Market conditions are all over the map right now, and many Americans are feeling it at the gas pump. This week, fuel prices, which had been letting up some, increased to more than $4.00 a gallon on average across the U.S, again. Here's a look at what's driving gas prices, and how it could impact car buyers.
Gas Prices Still Average Over $4.00 a Gallon
Gas prices top $4.00 a gallon. According to AAA, as of this writing, gas prices in America average $4.22 a gallon for regular, $4.59 for mid-grade, and $4.88 for premium. These prices are $0.09 higher than a week ago, and $1.31 more than a year ago. Where the prices will stop is anyone's guess. They had fallen for a short time, but are now on the way back up. Some western states are seeing prices average of more than $4.50 a gallon, while those states in the south enjoy the relatively low prices of around $3.80 a gallon.
With the global energy disruption, prices remain high. Many consumers are hoping we don't have to endure extremes in the coming weeks and months. However, as more countries are impacted by the Russian War on Ukraine and other supply chain issues, crude oil prices are continuing to hang around $100 a barrel, accounting for much of the reason prices aren't coming down.
On March 8, the U.S. banned all Russian energy imports, which escalates the price Americans are paying at the pump. But, only 8% of our energy supply came from Russia in 2021, according to ABC News. It's unclear at this stage what further impact Russia's invasion of Ukraine will have on fuel prices and the auto industry as a whole.
Summer means higher prices. The current state of the world isn't the only reason we're seeing price spikes at the pump, though. Many We were already seeing higher prices as covid restrictions began to lift, people went back to the office, and more people take to the roads to get out of the house. Now, as we head deeper into spring and warmer weather, more and more people are hitting the open road and driving up the demand for fuel.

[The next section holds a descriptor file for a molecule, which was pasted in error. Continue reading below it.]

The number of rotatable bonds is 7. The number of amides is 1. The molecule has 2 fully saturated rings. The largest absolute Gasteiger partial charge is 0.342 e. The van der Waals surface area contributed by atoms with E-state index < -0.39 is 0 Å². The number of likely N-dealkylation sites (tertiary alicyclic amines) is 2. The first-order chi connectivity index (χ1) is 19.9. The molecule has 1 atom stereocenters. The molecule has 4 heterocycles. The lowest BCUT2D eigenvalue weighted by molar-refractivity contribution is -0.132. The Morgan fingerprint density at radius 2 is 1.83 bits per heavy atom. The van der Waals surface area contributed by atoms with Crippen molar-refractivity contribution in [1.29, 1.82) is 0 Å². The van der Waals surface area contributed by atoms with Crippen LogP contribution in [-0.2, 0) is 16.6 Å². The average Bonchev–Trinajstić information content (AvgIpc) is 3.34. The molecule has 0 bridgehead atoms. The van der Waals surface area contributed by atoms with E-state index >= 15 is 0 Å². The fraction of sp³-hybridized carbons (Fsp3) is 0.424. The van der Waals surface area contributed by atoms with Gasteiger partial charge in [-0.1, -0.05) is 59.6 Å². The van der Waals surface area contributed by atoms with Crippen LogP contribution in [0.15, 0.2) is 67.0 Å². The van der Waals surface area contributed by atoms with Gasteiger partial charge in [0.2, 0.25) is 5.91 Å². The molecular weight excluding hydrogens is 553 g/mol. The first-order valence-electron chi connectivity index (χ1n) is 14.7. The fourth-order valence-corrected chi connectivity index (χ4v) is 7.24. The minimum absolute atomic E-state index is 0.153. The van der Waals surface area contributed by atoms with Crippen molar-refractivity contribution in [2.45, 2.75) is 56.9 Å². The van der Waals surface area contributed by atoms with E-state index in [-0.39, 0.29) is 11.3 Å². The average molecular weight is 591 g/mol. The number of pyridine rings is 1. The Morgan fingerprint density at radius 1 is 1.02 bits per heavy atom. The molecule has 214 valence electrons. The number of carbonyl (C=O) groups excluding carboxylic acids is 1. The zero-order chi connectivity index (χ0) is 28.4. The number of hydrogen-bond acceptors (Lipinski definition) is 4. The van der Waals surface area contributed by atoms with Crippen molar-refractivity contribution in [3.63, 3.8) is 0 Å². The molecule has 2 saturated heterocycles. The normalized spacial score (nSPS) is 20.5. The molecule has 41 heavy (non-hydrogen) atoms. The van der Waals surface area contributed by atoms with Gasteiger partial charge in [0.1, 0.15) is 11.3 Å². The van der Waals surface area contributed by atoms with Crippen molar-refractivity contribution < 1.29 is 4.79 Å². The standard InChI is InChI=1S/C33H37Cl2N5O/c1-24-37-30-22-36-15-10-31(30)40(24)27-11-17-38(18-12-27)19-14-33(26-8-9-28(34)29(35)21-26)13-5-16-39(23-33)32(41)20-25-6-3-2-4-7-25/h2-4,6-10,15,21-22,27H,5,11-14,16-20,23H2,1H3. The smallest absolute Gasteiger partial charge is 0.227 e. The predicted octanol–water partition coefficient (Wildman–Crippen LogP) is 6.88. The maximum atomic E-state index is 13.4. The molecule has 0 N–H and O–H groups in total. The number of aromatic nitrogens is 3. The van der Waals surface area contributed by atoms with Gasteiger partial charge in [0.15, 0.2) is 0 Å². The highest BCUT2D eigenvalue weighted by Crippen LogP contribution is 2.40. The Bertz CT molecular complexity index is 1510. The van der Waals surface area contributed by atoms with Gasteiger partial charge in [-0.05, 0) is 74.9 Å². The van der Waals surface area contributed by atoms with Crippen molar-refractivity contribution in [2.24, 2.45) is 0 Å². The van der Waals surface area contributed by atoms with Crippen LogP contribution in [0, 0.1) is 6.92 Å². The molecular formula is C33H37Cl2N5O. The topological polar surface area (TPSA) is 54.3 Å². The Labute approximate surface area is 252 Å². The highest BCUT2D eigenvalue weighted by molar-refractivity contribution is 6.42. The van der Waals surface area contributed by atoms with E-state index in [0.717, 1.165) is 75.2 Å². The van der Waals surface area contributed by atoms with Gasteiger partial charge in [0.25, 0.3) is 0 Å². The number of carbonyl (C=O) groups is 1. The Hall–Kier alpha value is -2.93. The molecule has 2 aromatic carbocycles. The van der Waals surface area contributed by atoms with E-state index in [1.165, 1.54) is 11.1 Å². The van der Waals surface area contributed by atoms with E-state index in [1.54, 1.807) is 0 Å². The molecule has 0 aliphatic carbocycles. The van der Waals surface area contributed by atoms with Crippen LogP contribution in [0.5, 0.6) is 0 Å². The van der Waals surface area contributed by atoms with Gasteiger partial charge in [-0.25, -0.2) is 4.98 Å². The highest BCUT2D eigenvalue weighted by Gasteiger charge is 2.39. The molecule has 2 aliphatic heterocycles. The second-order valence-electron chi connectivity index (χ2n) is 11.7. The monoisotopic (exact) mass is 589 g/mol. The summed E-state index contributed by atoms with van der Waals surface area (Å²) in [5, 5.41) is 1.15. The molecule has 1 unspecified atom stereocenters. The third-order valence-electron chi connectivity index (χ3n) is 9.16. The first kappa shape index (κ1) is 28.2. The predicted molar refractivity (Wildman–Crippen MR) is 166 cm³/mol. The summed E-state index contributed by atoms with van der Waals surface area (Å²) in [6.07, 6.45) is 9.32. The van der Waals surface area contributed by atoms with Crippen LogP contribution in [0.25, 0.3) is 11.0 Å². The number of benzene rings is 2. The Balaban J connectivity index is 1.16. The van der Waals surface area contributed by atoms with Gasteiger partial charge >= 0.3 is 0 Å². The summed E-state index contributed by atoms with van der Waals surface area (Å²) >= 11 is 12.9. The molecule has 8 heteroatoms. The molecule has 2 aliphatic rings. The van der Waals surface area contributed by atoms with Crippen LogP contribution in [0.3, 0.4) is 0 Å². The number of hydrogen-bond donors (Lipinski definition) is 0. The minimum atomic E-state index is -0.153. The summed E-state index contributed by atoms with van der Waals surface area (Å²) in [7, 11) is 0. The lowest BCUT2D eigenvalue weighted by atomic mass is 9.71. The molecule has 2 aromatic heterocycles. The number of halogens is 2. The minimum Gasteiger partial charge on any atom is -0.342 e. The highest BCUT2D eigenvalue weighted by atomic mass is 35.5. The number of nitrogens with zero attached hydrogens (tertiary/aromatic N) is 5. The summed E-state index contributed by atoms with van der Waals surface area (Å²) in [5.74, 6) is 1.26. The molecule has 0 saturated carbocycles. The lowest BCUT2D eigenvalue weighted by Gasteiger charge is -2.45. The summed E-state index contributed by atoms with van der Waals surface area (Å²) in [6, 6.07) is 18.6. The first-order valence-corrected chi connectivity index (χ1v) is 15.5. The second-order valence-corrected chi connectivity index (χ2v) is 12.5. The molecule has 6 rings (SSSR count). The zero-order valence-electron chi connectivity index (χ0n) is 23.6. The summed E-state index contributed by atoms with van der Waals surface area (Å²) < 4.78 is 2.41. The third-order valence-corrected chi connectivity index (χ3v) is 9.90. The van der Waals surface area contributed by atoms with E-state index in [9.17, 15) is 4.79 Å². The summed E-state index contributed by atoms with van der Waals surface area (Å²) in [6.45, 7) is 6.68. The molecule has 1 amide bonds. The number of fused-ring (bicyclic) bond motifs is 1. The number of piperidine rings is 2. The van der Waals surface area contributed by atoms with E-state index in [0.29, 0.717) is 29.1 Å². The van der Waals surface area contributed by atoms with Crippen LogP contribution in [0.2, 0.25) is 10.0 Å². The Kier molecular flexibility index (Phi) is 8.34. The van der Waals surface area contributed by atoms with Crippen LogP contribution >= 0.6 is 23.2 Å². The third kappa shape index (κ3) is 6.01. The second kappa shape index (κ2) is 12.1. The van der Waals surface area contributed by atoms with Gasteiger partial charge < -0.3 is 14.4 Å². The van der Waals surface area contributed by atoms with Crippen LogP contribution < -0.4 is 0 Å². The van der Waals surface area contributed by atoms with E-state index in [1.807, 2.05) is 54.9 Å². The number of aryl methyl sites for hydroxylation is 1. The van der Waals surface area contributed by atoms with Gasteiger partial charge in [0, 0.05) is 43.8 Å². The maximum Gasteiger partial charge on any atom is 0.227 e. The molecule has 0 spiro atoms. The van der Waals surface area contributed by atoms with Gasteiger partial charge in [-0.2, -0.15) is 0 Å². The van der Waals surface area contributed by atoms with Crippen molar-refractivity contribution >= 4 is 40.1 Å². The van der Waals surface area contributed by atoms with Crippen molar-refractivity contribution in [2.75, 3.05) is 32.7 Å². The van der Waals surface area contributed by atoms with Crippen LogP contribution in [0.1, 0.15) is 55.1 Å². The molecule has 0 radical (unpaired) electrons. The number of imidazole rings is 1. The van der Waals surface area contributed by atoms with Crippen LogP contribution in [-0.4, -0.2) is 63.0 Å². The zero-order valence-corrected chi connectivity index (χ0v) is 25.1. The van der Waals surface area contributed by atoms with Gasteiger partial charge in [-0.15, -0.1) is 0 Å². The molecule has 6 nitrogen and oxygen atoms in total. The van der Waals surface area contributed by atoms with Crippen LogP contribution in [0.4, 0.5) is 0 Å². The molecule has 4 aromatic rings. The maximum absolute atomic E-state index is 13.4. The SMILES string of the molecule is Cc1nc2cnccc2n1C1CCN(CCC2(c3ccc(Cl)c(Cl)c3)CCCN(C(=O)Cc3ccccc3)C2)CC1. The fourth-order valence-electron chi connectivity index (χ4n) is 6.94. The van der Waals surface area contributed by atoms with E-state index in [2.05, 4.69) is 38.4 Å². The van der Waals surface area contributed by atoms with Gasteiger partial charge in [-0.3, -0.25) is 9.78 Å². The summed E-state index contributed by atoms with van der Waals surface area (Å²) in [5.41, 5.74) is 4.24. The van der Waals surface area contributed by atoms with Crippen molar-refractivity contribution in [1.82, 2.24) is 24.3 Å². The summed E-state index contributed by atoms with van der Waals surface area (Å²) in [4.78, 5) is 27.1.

Will Prices of Gas Come Down?
Prices have already begun to fluctuate, heading down for a few weeks, before making an about-face on May 2. For now, prices are still soaring.
And, prices may continue to rise throughout the year, but once the price of crude oil comes down, and supply and demand equal out, prices should begin to abate. In a recent article, Patrick De Haan, head of analysis for GasBuddy.com, says that "the high prices are likely to stick around for not days or weeks, like in 2008, but months."
How Can I Save on Fuel Costs?
With gas prices hitting all-time highs, many people are wondering how to save money at the gas pump. Besides joining your local wholesales club, or earning points toward gas savings, you can use an app to find the least expensive fuel near you. But those savings only go so far.
With the increase in fuel cost still unpredictable, could it make sense to opt-out of the gas-fueled car market altogether? Many people think so, evident by the recent shift to electric vehicles. EVs can save you money in rebates in some states, such as California, and many of them qualify you for money back from the Federal EV tax credit.
If you feel priced out of an all-electric car, some hybrid options are still affordable and can save you on gas costs each year. If you drive a lot, investing in a hybrid could be the way to go. Some hybrids add 20 miles per gallon or more to each tank compared to their non-hybrid counterparts, practically cutting fuel costs in half for some drivers. These fuel-conscientious cars can get far more miles out of a tank of gas, ultimately saving you hundreds at the pump.
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